THE RELATIONSHIP OF PERFECTIONISM TO ACADEMIC ACHIEVEMENT, SELF-ESTEEM, DEPRESSION, AND RACIAL IDENTITY IN AFRICAN AMERICAN COLLEGE STUDENTS ATTENDING PREDOMINANTLY WHITE UNIVERSITIES

Open Access
Author:
Elion, Audrey A.
Graduate Program:
Counseling Psychology
Degree:
Doctor of Philosophy
Document Type:
Dissertation
Date of Defense:
March 09, 2007
Committee Members:
  • Robert B Slaney, Committee Chair
  • Patricia Herr, Committee Member
  • Beverly Vandiver, Committee Member
  • James B Stewart, Committee Member
Keywords:
  • academic achievement
  • depression
  • self-esteem
  • racial identity
  • perfectionism
  • African Americans
Abstract:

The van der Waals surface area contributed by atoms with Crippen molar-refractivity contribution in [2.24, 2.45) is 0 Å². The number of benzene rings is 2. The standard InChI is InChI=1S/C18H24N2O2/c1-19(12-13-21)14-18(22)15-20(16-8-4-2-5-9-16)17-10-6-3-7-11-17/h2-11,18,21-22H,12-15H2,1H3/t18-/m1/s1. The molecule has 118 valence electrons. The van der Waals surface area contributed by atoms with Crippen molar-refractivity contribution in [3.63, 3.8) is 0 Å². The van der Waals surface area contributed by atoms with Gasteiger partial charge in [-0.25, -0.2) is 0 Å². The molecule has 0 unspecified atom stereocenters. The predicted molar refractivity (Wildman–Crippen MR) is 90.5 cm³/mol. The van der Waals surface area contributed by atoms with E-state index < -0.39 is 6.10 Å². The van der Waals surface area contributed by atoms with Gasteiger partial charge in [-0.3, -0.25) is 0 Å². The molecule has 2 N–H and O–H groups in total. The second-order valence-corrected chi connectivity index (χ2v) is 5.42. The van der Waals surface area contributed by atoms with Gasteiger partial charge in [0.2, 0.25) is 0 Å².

ABSTRACT This study examined 253 African American college students on the constructs of perfectionism, academic achievement, self-esteem, depression, and racial identity. Cluster analysis was performed using the Almost Perfect Scale-Revised (APS-R). The results of the cluster analysis yielded 3 clusters that represented adaptive perfectionists, maladaptive perfectionists, and non-perfectionists. These three groups were compared on their scores of the Rosenberg Self-Esteem Scale (RSE), the Center for Epidemiological Studies-Depression Scale (CES-D), and the Cross Racial Identity Scale (CRIS). The findings showed that the APS-R is a valuable tool for investigating perfectionism among African American students at majority White universities. Adaptive perfectionists performed at a higher level than maladaptive perfectionists as evidenced by GPAs. In addition, adaptive perfectionists had higher self-esteem scores than both the non-perfectionists and maladaptive perfectionists. Maladaptive perfectionists had higher levels of depression than adaptive perfectionists. Maladaptive perfectionists also were found to have higher scores in Pre-Encounter Self Hatred than adaptive perfectionists and lower scores in Internalization Multiculturalist Inclusive than adaptive perfectionists. The study also focused on the current research findings for each scale, especially their validity and relevance to intercultural differences among groups. The limitations and strengths of this research are discussed and integrated. Finally, recommendations for further studies on these measures are suggested, particularly in relation to the utility of this research for African American college students.